Despite debates if air pollution has been becoming a larger problem in Michigan over the last few decades, data from the Michigan Department of Environment, Great Lakes and Energy’s (EGLE) 2017 Air Quality Annual Report has proven air quality is actually improving.
The report includes graphs detailing that ozone, carbon monoxide, nitrogen dioxide, sulfur dioxide, lead and particulate matter levels have all decreased in the state since 1980.
An article written by Mackinac Center for Public Policy Research Intern Aaron Lehman suggests that residents continue to believe air pollution is getting worse for several reasons. He referenced how pollution-monitoring locations often produce misleading data depending on their locations and its surrounding environments.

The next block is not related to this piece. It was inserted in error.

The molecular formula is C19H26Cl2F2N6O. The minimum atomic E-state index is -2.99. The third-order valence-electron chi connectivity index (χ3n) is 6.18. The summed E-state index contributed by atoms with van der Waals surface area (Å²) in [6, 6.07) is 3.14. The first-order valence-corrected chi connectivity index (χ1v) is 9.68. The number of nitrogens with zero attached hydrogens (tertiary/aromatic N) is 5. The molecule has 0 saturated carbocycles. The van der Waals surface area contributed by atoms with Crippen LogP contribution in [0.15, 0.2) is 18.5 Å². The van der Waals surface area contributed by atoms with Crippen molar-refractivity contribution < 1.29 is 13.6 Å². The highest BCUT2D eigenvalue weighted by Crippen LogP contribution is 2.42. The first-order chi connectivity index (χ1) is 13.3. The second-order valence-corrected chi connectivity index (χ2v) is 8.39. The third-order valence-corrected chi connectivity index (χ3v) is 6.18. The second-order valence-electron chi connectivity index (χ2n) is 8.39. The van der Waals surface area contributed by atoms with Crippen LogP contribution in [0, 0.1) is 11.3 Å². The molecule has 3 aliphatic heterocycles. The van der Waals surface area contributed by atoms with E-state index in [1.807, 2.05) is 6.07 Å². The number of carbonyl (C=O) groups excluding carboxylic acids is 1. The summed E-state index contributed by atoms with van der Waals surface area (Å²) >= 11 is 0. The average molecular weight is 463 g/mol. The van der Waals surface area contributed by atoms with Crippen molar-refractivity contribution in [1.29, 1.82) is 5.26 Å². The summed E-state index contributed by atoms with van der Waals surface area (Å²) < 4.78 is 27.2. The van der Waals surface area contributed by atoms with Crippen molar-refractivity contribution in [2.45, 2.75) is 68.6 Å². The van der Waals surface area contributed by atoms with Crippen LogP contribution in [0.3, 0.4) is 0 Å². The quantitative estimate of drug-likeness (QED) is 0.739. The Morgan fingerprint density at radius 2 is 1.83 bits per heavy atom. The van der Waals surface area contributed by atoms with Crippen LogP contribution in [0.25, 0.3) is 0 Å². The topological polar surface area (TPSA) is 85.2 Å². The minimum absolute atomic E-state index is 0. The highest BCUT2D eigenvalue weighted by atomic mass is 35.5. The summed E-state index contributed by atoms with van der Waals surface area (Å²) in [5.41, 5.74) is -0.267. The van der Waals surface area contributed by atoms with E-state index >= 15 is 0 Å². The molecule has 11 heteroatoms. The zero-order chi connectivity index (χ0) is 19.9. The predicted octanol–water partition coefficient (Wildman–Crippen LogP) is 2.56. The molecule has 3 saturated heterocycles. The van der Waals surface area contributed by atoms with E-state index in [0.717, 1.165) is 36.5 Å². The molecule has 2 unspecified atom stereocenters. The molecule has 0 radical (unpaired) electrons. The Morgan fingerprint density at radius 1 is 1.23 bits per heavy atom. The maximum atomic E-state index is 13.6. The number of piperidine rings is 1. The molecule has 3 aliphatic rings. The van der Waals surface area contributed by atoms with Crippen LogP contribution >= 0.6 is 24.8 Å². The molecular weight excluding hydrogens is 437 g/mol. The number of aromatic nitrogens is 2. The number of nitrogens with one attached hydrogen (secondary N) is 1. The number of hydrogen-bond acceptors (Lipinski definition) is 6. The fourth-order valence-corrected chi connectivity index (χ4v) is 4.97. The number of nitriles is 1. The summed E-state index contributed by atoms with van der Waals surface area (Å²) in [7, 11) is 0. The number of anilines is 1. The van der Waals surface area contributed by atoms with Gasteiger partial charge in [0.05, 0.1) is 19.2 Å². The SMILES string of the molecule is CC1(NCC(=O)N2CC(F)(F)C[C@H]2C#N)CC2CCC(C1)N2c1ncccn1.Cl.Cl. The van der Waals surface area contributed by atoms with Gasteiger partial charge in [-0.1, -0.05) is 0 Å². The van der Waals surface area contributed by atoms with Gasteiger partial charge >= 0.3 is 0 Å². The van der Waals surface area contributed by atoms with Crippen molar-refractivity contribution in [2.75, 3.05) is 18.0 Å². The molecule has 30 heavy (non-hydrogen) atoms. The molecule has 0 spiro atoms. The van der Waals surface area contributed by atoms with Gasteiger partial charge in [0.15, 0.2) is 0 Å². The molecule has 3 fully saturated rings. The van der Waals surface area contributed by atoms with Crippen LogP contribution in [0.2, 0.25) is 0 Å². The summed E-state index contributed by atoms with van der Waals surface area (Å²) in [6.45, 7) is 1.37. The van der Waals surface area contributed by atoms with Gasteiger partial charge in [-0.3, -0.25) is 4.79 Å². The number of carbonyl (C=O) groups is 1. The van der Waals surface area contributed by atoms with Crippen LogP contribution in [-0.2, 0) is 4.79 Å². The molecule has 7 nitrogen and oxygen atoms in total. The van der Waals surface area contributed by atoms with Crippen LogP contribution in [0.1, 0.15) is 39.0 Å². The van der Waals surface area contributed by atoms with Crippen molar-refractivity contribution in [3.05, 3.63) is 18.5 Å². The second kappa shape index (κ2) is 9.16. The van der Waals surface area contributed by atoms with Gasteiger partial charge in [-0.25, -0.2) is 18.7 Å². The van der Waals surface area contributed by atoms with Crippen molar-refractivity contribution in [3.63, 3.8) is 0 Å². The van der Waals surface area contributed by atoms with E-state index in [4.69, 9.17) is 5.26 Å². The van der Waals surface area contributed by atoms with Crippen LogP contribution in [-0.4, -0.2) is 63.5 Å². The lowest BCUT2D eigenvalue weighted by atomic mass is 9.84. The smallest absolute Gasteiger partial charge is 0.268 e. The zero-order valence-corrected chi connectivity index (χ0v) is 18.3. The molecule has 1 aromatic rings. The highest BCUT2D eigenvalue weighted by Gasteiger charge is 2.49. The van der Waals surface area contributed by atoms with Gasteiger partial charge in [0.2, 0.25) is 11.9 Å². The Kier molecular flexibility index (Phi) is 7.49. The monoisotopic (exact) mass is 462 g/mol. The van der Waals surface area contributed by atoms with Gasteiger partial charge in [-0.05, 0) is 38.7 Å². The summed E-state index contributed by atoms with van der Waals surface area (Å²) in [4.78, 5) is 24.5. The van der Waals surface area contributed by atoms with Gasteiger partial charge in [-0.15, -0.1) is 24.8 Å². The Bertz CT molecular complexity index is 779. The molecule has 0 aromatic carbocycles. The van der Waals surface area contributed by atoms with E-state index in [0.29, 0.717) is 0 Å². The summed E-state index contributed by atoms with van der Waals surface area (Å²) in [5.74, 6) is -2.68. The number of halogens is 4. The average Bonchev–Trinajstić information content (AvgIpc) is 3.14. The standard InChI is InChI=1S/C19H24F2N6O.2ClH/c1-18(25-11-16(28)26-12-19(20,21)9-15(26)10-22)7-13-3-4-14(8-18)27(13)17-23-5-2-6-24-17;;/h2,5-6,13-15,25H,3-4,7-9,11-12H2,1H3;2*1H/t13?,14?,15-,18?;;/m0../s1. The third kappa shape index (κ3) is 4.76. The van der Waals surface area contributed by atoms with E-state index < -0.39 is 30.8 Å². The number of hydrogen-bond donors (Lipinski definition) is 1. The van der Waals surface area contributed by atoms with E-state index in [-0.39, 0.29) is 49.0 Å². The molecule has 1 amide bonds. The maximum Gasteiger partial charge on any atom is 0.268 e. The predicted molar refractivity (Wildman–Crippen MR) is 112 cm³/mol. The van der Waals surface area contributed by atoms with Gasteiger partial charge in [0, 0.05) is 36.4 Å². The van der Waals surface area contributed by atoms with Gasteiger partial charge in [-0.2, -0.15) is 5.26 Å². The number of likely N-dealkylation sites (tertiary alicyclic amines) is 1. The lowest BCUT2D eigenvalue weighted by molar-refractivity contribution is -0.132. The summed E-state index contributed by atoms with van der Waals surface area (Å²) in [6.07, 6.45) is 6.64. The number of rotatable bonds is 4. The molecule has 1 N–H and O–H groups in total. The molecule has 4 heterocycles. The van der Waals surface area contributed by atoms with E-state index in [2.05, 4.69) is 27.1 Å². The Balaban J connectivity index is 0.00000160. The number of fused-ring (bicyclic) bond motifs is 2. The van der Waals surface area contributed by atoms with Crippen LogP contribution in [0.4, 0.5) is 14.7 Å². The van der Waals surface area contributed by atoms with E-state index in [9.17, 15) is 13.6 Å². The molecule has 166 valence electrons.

"If air quality measurements are taken in areas with more people or more human activity — close to highways or industrial developments, for example — higher levels of pollutants will necessarily be recorded when compared to nearby rural areas," Lehman wrote. "It is important to remember that cities and industrial areas do not make up the entire country, so air quality measurements should be taken in both urban/industrial and rural settings."
He states that the U.S. Environmental Protection Agency could place more restrictions on what the national standard of carbon dioxide levels should be, and that state’s air levels that once passed previous regulations could then be considered as “polluted.”
The EPA also produced a national Air Quality Report this year that states all the same levels tested for Michigan have also decreased around the country from 1990 to 2018.